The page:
In a deranged new nightmare of distorted Indonesian folk-metal-industrial-noise, Senyawa’s new album packs a heavy dose of evil liturgical power. A séance, dirge, praise and punishment all at once.
Melodies and rhythms help us remember words and ideas. Moods, motifs and rituals are understood through—indeed partly made up of—the stage set by sound. What are weddings and funerals, or “Love” and “Death” themselves, if not songs communities sing to each other? And do new songs create new communities, new rituals, new categories?
Yogyakartan duo Senyawa says sure, why not. String player Wukir Suyadi and percussionist/singer Rully Shabara play self-made traditional Javanese instruments drenched in completely obscene layers of blown-out distortion, sometimes in brutal industrial-rock bashes layered erratically over ritualistic chanting. Snaking around through infinitely-nuanced microtonality, Suyadi’s punk-dulcimer fugues over Shabara sounding like a zombie Tibetan Buddhist throat-singer possessed by demons in ecstatic screeches not unlike occasional collaborator Keiji Haino. It’s no wonder they jammed in 2014 with the globe-trotting reedsmith Arrington de Dyoniso and released a split record with Melt-Banana the following year. Lately they’re hot on the heels of a collaboration with Stephen O’Malley, and with this record they’re officially and indisputably the hottest shit in town if you’re into heavy music. None can deny that Senyawa completely slaps.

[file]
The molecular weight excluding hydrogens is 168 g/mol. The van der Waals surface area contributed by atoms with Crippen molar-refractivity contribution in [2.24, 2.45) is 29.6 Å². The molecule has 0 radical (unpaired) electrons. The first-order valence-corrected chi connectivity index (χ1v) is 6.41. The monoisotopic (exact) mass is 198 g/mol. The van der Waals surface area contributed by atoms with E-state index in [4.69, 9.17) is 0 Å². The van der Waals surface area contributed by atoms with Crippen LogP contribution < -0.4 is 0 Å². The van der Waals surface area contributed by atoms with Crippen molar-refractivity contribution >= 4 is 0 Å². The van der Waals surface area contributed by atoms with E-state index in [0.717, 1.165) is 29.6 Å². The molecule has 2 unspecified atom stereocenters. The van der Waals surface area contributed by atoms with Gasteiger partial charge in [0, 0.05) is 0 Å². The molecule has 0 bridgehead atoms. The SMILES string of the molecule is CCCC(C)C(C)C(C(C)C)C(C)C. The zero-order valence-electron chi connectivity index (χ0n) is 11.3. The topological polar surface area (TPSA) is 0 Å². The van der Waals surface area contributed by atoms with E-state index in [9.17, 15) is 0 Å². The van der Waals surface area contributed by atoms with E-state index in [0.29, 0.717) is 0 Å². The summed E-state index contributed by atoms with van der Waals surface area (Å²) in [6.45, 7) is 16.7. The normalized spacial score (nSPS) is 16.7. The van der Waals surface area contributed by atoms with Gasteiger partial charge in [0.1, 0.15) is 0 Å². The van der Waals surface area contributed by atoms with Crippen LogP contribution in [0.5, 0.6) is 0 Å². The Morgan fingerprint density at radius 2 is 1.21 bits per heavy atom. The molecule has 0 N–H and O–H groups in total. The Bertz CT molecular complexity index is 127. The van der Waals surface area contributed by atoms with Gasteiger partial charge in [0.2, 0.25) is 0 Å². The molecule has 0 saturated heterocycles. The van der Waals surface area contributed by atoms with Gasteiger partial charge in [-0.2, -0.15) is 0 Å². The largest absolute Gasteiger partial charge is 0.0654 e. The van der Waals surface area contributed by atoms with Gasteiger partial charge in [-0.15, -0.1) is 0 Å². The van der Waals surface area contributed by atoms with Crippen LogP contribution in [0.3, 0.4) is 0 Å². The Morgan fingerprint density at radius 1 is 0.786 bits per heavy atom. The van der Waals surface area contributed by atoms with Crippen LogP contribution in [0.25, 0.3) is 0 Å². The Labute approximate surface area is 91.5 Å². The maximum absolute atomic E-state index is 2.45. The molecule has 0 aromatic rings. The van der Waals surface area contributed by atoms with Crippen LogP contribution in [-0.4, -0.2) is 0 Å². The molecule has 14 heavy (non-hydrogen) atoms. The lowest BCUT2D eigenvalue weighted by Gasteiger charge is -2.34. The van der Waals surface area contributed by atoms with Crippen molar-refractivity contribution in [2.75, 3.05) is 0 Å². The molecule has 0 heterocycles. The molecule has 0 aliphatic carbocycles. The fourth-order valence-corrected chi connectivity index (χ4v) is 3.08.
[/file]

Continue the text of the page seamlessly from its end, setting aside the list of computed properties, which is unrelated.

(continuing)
With self-made instruments tapping into wholly unique microtonal harmonies, and a scream-chanted multi-lingual kabuki asserting the breadth of an infinitesimally modular pan-Indonesian auter-world, Senyawa carves out a whole new cosmology, syntax, and way of life.
Unlike previous output, the album is an equally balanced mix of string-driven free-rock and percussion-heavy industrial exorcisms. But that’s not to say it’s a subdued affair. If you were struck by lightning tomorrow and plunged into a terminal coma, you would still probably not forget Alkhisa’s opening titular jam through your dying breath. The duo sounds to be under a hypnotic spell, their bodies overtaken by the animal spirits deep within the wood of their instruments. A chiming harp loop, a taiko-esque acid waltz, and insane guttural howling all just go on and on.
It’s no wonder the record label Phantom Limb likens it to the Ramayana Monkey Chant of Bali—likewise a modern tradition, asserting a post-colonial and globalised kinship in a regional community by summoning the spirits of a Pagan or pre-colonial mysticism. New ways of being, thinking, and relating to one another are always built out of the pieces of the old ones. In some cases they’re self-fashioned out of bits of bamboo, plugged into a rusty distortion pedal, and…